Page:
In the Garden with Doug Craver: March 1999
By Doug Craver

From the Winston-Salem Rose Society Clippings, March, 1999

Pruning

Except for the promise of beautiful, fragrant blossoms to grace our yards and homes and share with friends, we could be tempted to give this job the proverbial "lick and promise." But we have learned that a job well done yields the results that make it worthwhile.

We reduce the height and sometimes the number of canes for primary and secondary reasons. The primary is to funnel the vigor of the plant into fewer, but stronger, growth buds that will yield the kind of blossoms that we proudly give to our friends and say "I helped grow this." The secondary reasons are as follows: As we reduce the volume of the plant, we also reduce the number of disease spores carried over on the canes. The lower we prune, the less blackspot we have early in the season. The other main secondary is the shaping of the bush. We prune excessive or crossing canes from the center of the plant to encourage air circulation and to make it easier to get good coverage when spraying.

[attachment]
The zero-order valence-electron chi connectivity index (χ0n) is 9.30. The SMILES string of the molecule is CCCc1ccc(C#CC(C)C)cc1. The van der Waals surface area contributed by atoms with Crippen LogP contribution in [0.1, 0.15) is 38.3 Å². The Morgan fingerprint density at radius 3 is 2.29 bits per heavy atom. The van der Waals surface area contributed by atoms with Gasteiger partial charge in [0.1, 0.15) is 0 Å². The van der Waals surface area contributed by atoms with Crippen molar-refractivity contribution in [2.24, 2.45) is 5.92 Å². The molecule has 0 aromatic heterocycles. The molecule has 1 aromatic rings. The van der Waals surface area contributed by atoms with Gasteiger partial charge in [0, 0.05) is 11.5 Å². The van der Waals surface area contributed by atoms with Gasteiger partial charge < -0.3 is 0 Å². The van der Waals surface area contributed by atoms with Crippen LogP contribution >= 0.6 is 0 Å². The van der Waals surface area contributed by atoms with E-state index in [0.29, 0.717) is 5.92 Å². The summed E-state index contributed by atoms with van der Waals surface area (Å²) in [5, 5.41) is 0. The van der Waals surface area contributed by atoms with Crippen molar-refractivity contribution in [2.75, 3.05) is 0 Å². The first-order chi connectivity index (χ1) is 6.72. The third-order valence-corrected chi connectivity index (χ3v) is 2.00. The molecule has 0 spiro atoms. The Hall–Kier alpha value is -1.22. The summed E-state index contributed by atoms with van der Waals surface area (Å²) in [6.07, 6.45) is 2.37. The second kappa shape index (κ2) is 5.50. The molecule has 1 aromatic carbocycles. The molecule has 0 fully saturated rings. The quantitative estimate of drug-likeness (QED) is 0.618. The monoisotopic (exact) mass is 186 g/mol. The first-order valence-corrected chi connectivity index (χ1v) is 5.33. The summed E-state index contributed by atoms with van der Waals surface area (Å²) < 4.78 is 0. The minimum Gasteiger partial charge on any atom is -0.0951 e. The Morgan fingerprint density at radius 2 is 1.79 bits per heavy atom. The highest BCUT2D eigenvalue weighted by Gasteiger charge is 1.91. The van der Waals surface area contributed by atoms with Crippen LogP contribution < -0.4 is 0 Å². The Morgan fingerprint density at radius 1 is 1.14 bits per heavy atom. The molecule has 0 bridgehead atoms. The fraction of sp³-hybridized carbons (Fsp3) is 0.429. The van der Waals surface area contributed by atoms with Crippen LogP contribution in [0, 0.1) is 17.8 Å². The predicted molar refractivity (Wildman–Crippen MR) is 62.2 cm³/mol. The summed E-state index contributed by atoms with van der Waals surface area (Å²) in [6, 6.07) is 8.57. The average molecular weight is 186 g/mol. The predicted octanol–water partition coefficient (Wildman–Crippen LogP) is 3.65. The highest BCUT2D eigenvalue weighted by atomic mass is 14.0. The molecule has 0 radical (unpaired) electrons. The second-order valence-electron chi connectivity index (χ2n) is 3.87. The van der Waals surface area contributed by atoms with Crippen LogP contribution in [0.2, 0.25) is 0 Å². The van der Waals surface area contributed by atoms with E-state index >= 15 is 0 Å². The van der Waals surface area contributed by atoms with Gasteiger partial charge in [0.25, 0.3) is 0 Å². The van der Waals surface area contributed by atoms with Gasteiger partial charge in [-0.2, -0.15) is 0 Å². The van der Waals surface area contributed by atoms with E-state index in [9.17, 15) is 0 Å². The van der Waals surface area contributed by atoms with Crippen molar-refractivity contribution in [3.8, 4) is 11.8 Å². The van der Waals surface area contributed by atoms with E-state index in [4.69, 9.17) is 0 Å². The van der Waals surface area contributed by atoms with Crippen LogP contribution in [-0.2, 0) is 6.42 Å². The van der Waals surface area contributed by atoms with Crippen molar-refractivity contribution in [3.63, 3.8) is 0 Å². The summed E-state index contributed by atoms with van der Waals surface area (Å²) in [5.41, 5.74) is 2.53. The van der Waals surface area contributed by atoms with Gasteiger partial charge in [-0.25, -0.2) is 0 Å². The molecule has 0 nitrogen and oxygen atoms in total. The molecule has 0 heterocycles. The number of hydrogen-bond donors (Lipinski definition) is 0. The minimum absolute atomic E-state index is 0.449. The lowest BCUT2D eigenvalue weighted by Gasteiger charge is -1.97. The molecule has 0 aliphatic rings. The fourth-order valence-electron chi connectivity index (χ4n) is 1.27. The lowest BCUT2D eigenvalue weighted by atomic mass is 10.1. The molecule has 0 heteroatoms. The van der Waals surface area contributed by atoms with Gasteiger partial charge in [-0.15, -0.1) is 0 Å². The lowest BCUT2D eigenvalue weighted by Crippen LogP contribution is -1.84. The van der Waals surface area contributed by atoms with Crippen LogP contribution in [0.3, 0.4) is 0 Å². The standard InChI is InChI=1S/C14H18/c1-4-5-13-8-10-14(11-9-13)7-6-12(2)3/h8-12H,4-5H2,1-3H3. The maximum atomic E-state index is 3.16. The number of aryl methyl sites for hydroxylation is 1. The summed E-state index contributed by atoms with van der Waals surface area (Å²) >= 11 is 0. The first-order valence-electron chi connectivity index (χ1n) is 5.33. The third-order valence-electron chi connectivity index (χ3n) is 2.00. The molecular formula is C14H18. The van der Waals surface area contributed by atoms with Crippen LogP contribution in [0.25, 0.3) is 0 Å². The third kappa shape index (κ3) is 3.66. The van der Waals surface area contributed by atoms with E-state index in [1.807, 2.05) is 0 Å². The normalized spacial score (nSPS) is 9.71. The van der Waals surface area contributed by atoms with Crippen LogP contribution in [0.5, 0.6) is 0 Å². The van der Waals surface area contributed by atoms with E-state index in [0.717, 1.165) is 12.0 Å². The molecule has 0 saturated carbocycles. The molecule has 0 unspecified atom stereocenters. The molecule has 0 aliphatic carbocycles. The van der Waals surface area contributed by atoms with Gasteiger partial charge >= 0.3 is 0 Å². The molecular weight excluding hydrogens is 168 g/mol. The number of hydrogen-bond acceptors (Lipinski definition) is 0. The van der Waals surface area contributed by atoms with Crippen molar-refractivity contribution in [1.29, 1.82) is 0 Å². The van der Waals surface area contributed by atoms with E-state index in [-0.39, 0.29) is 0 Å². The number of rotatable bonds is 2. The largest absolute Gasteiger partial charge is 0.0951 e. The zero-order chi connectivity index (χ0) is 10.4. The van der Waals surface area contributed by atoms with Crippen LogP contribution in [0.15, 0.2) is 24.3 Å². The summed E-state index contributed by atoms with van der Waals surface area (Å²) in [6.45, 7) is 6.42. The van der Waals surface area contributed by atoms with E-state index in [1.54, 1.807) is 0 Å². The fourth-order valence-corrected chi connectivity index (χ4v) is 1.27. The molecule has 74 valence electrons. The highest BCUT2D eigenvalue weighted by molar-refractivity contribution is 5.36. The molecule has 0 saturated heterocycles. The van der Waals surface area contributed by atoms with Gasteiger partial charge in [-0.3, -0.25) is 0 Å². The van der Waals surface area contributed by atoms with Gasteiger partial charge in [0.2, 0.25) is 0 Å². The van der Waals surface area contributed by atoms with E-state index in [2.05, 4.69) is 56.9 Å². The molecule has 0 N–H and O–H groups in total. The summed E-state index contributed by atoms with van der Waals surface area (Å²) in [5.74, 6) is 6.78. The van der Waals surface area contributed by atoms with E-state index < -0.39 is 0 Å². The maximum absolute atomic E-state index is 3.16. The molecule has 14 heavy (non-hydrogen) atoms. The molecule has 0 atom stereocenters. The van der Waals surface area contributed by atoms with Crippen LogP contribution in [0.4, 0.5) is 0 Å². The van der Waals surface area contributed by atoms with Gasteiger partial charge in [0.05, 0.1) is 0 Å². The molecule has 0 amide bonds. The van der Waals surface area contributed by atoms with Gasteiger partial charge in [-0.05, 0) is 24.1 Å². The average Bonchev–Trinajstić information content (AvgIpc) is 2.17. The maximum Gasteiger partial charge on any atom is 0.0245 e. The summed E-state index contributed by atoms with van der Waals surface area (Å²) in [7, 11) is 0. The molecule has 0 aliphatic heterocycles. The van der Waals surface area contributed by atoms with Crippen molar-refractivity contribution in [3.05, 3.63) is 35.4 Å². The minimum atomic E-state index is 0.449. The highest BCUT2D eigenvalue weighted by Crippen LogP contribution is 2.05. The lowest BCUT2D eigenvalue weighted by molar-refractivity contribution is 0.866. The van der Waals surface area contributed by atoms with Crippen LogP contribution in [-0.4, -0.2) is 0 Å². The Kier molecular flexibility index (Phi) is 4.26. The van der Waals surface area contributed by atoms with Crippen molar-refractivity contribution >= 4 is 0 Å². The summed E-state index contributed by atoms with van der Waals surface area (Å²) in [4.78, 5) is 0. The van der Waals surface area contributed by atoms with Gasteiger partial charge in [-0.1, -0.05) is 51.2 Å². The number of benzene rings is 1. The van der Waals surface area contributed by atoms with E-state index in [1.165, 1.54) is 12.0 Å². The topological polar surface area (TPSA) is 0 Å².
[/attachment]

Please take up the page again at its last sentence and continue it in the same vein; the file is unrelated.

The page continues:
A few other details I can mention with less words are:

  1. Higher pruning will produce more blooms, while lower pruning produces better quality;
  2. Normally we look for outward-growing bud eyes, which we cut 1/4 inch above. The exception would be plants that sprawl. To get a more upright plant, prune to inside buds that show a tendency to grow up instead of out.

Elmer's glue, shellac, pruning paint or thumbtacks will help keep the cane borers (sawflies) from doing their dirty work.

I realize the above may be boring to our seasoned members, but it may be helpful to our newer members, which is why consulting rosarians write for this monthly feature column.